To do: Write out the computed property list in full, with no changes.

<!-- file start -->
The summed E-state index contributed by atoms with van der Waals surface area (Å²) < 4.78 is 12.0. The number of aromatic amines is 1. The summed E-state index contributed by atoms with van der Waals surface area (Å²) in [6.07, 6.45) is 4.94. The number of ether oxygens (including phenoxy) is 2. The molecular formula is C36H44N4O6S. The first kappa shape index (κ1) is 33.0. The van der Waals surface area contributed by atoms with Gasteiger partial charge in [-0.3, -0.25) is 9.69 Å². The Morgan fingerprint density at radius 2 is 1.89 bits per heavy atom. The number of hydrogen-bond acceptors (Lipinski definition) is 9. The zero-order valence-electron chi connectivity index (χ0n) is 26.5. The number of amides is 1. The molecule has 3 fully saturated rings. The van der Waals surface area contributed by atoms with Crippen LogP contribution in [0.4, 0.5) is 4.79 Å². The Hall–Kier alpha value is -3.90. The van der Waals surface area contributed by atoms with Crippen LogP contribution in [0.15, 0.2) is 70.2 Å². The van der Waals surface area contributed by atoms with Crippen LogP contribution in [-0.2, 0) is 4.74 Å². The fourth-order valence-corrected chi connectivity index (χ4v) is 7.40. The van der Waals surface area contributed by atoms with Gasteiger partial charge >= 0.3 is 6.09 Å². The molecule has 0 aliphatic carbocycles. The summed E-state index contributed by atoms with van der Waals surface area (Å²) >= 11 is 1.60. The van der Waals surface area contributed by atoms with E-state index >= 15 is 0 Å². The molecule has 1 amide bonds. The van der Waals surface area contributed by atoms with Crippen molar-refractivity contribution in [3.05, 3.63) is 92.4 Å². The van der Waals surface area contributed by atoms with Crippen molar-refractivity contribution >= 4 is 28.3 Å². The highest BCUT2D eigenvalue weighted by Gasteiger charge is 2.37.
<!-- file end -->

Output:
The summed E-state index contributed by atoms with van der Waals surface area (Å²) < 4.78 is 12.0. The number of aromatic amines is 1. The summed E-state index contributed by atoms with van der Waals surface area (Å²) in [6.07, 6.45) is 4.94. The number of ether oxygens (including phenoxy) is 2. The molecular formula is C36H44N4O6S. The first kappa shape index (κ1) is 33.0. The van der Waals surface area contributed by atoms with Gasteiger partial charge in [-0.3, -0.25) is 9.69 Å². The Morgan fingerprint density at radius 2 is 1.89 bits per heavy atom. The number of hydrogen-bond acceptors (Lipinski definition) is 9. The zero-order valence-electron chi connectivity index (χ0n) is 26.5. The number of amides is 1. The molecule has 3 fully saturated rings. The van der Waals surface area contributed by atoms with Crippen LogP contribution in [0.4, 0.5) is 4.79 Å². The Hall–Kier alpha value is -3.90. The van der Waals surface area contributed by atoms with Crippen LogP contribution in [0.15, 0.2) is 70.2 Å². The van der Waals surface area contributed by atoms with Crippen LogP contribution in [-0.2, 0) is 4.74 Å². The fourth-order valence-corrected chi connectivity index (χ4v) is 7.40. The van der Waals surface area contributed by atoms with Gasteiger partial charge >= 0.3 is 6.09 Å². The molecule has 0 aliphatic carbocycles. The summed E-state index contributed by atoms with van der Waals surface area (Å²) >= 11 is 1.60. The van der Waals surface area contributed by atoms with E-state index >= 15 is 0 Å². The molecule has 1 amide bonds. The van der Waals surface area contributed by atoms with Crippen molar-refractivity contribution in [3.05, 3.63) is 92.4 Å². The van der Waals surface area contributed by atoms with Crippen molar-refractivity contribution >= 4 is 28.3 Å². The highest BCUT2D eigenvalue weighted by Gasteiger charge is 2.37.